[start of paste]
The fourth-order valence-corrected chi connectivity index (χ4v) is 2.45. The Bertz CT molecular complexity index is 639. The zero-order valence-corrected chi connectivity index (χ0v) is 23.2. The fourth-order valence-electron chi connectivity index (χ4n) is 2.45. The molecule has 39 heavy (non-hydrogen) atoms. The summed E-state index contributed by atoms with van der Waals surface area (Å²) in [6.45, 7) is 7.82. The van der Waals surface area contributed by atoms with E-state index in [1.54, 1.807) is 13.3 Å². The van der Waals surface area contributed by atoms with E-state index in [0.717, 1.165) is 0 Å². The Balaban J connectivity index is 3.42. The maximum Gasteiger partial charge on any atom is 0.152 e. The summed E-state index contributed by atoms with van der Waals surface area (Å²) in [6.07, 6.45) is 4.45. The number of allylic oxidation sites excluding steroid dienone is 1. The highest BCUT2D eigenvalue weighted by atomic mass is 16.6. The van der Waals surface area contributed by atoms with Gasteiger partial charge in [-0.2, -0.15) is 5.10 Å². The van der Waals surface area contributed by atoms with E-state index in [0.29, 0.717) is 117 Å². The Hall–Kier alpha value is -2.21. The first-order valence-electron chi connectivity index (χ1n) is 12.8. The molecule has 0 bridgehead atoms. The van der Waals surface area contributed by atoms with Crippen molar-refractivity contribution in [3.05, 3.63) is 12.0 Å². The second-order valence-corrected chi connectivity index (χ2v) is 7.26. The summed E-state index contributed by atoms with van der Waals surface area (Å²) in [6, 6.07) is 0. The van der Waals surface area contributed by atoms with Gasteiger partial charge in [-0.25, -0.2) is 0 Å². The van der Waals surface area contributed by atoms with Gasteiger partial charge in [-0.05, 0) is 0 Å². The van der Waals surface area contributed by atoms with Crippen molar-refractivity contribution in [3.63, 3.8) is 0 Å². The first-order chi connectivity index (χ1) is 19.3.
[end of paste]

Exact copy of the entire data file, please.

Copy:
The fourth-order valence-corrected chi connectivity index (χ4v) is 2.45. The Bertz CT molecular complexity index is 639. The zero-order valence-corrected chi connectivity index (χ0v) is 23.2. The fourth-order valence-electron chi connectivity index (χ4n) is 2.45. The molecule has 39 heavy (non-hydrogen) atoms. The summed E-state index contributed by atoms with van der Waals surface area (Å²) in [6.45, 7) is 7.82. The van der Waals surface area contributed by atoms with E-state index in [1.54, 1.807) is 13.3 Å². The van der Waals surface area contributed by atoms with E-state index in [0.717, 1.165) is 0 Å². The Balaban J connectivity index is 3.42. The maximum Gasteiger partial charge on any atom is 0.152 e. The summed E-state index contributed by atoms with van der Waals surface area (Å²) in [6.07, 6.45) is 4.45. The number of allylic oxidation sites excluding steroid dienone is 1. The highest BCUT2D eigenvalue weighted by atomic mass is 16.6. The van der Waals surface area contributed by atoms with Gasteiger partial charge in [-0.2, -0.15) is 5.10 Å². The van der Waals surface area contributed by atoms with E-state index in [0.29, 0.717) is 117 Å². The Hall–Kier alpha value is -2.21. The first-order valence-electron chi connectivity index (χ1n) is 12.8. The molecule has 0 bridgehead atoms. The van der Waals surface area contributed by atoms with Crippen molar-refractivity contribution in [3.05, 3.63) is 12.0 Å². The second-order valence-corrected chi connectivity index (χ2v) is 7.26. The summed E-state index contributed by atoms with van der Waals surface area (Å²) in [6, 6.07) is 0. The van der Waals surface area contributed by atoms with Gasteiger partial charge in [-0.25, -0.2) is 0 Å². The van der Waals surface area contributed by atoms with Gasteiger partial charge in [-0.05, 0) is 0 Å². The van der Waals surface area contributed by atoms with Crippen molar-refractivity contribution in [3.63, 3.8) is 0 Å². The first-order chi connectivity index (χ1) is 19.3.